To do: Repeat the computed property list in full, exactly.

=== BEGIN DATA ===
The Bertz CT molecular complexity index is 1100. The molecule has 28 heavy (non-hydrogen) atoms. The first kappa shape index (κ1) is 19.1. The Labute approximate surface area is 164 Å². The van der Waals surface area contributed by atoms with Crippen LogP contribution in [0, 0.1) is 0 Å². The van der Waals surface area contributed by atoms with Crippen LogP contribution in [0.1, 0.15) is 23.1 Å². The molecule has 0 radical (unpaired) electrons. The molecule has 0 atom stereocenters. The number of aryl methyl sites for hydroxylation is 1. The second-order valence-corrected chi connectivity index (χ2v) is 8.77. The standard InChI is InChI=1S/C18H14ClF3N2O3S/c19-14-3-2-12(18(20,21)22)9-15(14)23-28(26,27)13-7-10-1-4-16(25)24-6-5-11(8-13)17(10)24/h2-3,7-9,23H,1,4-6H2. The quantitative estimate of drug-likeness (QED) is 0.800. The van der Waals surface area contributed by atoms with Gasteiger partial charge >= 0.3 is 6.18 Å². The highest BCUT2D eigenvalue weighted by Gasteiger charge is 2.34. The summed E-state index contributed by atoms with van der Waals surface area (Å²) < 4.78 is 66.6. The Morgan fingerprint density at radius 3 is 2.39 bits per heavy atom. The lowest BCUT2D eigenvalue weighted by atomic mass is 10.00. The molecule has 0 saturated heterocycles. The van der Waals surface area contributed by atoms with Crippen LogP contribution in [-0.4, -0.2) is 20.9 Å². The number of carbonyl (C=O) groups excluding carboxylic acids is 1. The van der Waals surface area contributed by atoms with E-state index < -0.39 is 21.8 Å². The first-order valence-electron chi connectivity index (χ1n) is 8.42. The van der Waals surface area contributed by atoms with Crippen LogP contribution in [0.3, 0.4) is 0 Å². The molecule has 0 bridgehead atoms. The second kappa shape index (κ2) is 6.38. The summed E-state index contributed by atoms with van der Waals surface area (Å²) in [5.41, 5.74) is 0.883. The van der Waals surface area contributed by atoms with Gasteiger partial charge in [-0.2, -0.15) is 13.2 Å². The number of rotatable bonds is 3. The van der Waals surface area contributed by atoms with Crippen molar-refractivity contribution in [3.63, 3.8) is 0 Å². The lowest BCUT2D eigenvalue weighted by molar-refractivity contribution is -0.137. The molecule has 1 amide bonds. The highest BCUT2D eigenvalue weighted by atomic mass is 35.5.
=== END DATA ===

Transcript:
The Bertz CT molecular complexity index is 1100. The molecule has 28 heavy (non-hydrogen) atoms. The first kappa shape index (κ1) is 19.1. The Labute approximate surface area is 164 Å². The van der Waals surface area contributed by atoms with Crippen LogP contribution in [0, 0.1) is 0 Å². The van der Waals surface area contributed by atoms with Crippen LogP contribution in [0.1, 0.15) is 23.1 Å². The molecule has 0 radical (unpaired) electrons. The molecule has 0 atom stereocenters. The number of aryl methyl sites for hydroxylation is 1. The second-order valence-corrected chi connectivity index (χ2v) is 8.77. The standard InChI is InChI=1S/C18H14ClF3N2O3S/c19-14-3-2-12(18(20,21)22)9-15(14)23-28(26,27)13-7-10-1-4-16(25)24-6-5-11(8-13)17(10)24/h2-3,7-9,23H,1,4-6H2. The quantitative estimate of drug-likeness (QED) is 0.800. The van der Waals surface area contributed by atoms with Gasteiger partial charge >= 0.3 is 6.18 Å². The highest BCUT2D eigenvalue weighted by Gasteiger charge is 2.34. The summed E-state index contributed by atoms with van der Waals surface area (Å²) < 4.78 is 66.6. The Morgan fingerprint density at radius 3 is 2.39 bits per heavy atom. The lowest BCUT2D eigenvalue weighted by atomic mass is 10.00. The molecule has 0 saturated heterocycles. The van der Waals surface area contributed by atoms with Crippen LogP contribution in [-0.4, -0.2) is 20.9 Å². The number of carbonyl (C=O) groups excluding carboxylic acids is 1. The van der Waals surface area contributed by atoms with E-state index < -0.39 is 21.8 Å². The first-order valence-electron chi connectivity index (χ1n) is 8.42. The van der Waals surface area contributed by atoms with Crippen LogP contribution in [0.3, 0.4) is 0 Å². The molecule has 0 bridgehead atoms. The second kappa shape index (κ2) is 6.38. The summed E-state index contributed by atoms with van der Waals surface area (Å²) in [5.41, 5.74) is 0.883. The van der Waals surface area contributed by atoms with Gasteiger partial charge in [-0.2, -0.15) is 13.2 Å². The number of rotatable bonds is 3. The van der Waals surface area contributed by atoms with Crippen molar-refractivity contribution in [3.63, 3.8) is 0 Å². The lowest BCUT2D eigenvalue weighted by molar-refractivity contribution is -0.137. The molecule has 1 amide bonds. The highest BCUT2D eigenvalue weighted by atomic mass is 35.5.